Google, Vodafone, Intercom and Dublin City University are among the nearly 100 companies who have joined CyclingWorks Dublin to call for the Greater Dublin Area Cycle Network to be built “without delay”.
Others employers of different sizes who have signed up in recent months include the Expedia Group of travel websites, Thompson Insurers, ERM consultants, Dublin Institute for Advanced Studies, the Stella cinema in Rathmines, and trade unions Forsa and Siptu.
On Twitter this morning, CyclingWorks Dublin said: “The call for cycling infrastructure has more familiar names, now representing 160,000 employees and students, 90+ employers and places of education, and 280,000 government employees and workers from other sectors covered by their trade unions.”
The National Transport Authority (NTA) plan for the Dublin cycle network was launched in 2014 but cycling advocates have complained that that very few continuous, connection kilometres have been built since then. After years of planning, Dublin still does not have a single cycle route from suburbs into the city centre which is continuously segregated from heavy traffic.
When it was launched, then NTA chief executive Gerry Murphy said: “It is our vision to have as many people cycling into the city every morning in 2021 as currently take the bus. This is hugely ambitious but I believe it can be done.”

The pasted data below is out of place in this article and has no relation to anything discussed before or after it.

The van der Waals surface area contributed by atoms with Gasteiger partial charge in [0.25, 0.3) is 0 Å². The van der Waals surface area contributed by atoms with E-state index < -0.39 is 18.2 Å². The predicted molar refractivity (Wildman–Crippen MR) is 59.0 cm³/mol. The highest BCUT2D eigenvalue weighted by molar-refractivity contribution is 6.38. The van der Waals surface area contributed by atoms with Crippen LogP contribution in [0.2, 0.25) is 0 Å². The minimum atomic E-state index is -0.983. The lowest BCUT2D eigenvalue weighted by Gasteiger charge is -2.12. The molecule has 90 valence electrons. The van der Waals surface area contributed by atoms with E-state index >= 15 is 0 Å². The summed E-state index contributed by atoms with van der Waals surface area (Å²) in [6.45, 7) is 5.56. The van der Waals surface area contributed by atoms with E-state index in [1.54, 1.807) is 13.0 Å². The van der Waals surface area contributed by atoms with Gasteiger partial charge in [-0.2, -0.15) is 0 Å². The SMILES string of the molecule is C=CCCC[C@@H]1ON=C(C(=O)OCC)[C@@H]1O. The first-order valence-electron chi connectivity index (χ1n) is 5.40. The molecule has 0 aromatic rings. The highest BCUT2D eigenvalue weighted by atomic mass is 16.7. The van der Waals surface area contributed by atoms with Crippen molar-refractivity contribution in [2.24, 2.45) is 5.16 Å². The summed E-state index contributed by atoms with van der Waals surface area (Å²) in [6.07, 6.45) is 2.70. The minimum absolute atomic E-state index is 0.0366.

Cycling campaigners’ disquiet with the NTA has grown in the last year — an issue that has not been helped by low-quality cycling proposals in the infrastructure element of BusConnects and the authority continuing to delay the publication of a preferred route for the Liffey Cycle Route.
Sources had previously told this website that Minister for Transport Shane Ross told them privately that he does not get many requests for cycle routes to be funded, but since CyclingWorks Dublin was set up it is understood that some senior transport officials have been annoyed at the pressure from larger companies to build the cycle network.
A template letter for the companies, designed to send to the Minister for Transport, states: “The kerb protected cycle lanes through Dublin City will help us attract and retain the employees our business needs to continue to thrive. They will also make Dublin a more attractive city in which to build and run our business. The planned cycling network is, on balance, great for our business and for Dublin. Please make sure these plans are delivered, without delay.”
Senior transport officials have been annoyed by being asked to do their job.